5. I use It too can be branded. I pay $120 a year and clients can also send me files through the service so it is a two way delivery. Looks professional and works well. And you can store the ZIP files there for a long time but you have to specify how long after the files are sent in the control panel for each transfer. I have some clients who jump the gun and commission a photoshoot before they have a signature on the contract so tend to leave the photos on the transfer service server until they are ready to actually use the images which in some instances can be months.

  6. I agree with Rob! WeTransfer rocks! Can send up to 2GB for FREE at a time, all zipped up and easy to download for the user. A wonderful find! I used to use Google Drive also, but the end users had too many issues. Everyone can use Wetransfer, even a caveman could do it (with internet access of course!).

  7. Another WeTransfer user here. I also use Dropbox but with the branded (paid) feature it comes across as a more professional service then just a Dropbox link. You can add 3 photos and an email screen and it lets you know when they download the files.

  8. I used to use Dropbox, but even with very clear instructions, some clients just could not figure it out. I've used Pixieset for a couple years now and love it. I'm not sure if I've had one client that's had a problem with it. It also shows me a record of who registered and downloaded the images. $99 a year, well worth it.

  9. When using Google Drive, make sure you're using the link from the folder and not the image itself. If you're in the folder and have all the image thumbnails on screen, click the drop-down arrow of the FOLDER then click share and allow to edit. Do NOT use the top right hand corner share option, that only shares the one file.

  10. Some of my most established highest producing clients use Dropbox; I don't see it as unprofessional at all. If a client has Gmail then Google Drive is a no-brainer - faster than Dropbox too - you just have to use it as @Brent Loe describes. Tourbuzz is good too but they do resize and that always sorta scares me scares me.

  11. Wetransfer is good, but I think smash is better...

    I'm in the process of weening clients off Dropbox and moving everyone to smash. Can't beat it.

    Wetransfer and smash beat Dropbox imo because they let people know there's a time limit on downloading, which implores them to actually download. There's also no cleanup of the old Dropbox files, because everything just auto deletes after a week.

  12. I use for all my deliveries of just photos and tours as well. I upload images directly from
    Lightroom at one resolution. The interface is so easy for clients to use, I never have any questions how to use it. It allows clients to download images in 3 resolutions which tourbuzz creates, no extra work for me. It cost $3.00 per listing for photo downloads, regardless of how many.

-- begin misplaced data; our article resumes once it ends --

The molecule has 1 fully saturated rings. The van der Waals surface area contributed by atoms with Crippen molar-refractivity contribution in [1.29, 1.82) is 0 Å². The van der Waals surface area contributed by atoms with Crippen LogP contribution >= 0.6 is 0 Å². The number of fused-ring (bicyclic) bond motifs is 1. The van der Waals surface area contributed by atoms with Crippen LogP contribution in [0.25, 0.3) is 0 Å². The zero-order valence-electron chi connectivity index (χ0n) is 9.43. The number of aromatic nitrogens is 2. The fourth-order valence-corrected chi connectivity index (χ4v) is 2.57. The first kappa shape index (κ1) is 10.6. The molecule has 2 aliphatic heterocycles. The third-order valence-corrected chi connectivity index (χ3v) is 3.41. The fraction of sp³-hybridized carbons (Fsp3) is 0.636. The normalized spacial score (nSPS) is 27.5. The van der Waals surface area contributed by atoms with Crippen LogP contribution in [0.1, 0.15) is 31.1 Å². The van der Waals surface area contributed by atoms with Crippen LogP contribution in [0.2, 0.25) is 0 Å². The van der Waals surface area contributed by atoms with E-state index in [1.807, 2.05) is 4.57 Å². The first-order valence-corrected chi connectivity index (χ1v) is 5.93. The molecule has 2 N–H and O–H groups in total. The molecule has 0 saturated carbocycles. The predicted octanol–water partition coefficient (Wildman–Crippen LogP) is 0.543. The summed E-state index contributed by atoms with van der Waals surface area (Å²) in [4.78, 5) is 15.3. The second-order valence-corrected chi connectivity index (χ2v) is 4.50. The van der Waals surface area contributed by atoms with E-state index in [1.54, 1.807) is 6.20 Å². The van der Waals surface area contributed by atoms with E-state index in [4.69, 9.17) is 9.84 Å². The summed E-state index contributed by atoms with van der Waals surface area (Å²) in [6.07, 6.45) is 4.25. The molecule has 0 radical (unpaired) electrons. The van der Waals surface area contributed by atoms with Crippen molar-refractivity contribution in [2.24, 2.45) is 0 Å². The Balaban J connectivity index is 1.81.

13. We use four methods depending on the agent.
    1. We have some agents with very little sophistication - we deliver on the free account of WeTransfer
    2. If the agent has slightly more sophistication - we deliver on DropBox
    3. If the tour company (RTV or TourBuzz) has a download the images capability - we use that as our main delivery tool.
    4. If the agent pays us a $25 fee - we next day mail a CD.
    The agents who use the tour companies love that method the best. Everything in one place and easy to access, upload, download, etc.

  14. I've found the Photoshelter website to be very easy for setting up private galleries where clients can do a batch download of the images. I upload a gallery for their printing specifications and another gallery for their website requirements.

  15. Zenfolio. On-line Digital Asset Management system. Like Photoshelter etc. You can have numerous different client pages, galleries, storage, contacts, sell via ecommerce. It sends a wonderful personalised email with gallery pictures, has smartphone, apple, android apps for you client.
    It also looks so much more professional that dropbox, box, google drive etc.

  16. I've been using ViewShoot for over a year. I love what Lance Selgo has put together. The best part ... clients can't download the images until after they've paid me online. There is a monthly fee for the service, but the time it has saved me and the ease with which my clients can access their files, payment, virtual tours, scheduling, etc. has been worth it.

  17. I use WeTransfer to send high-resolution photos to clients. The expiring link on the free version is helpful to prevent clients from thinking the photos will forever live on the site (this was my old problem with Dropbox...clients who, two years later, would ask why the photos weren't still there).

    I also store photos on SmugMug. They offer unlimited photo storage, so my high-res JPGs live here as a backup, and clients can also access the link and download from here if they choose.

    Sample SmugMug site that I've designed and branded: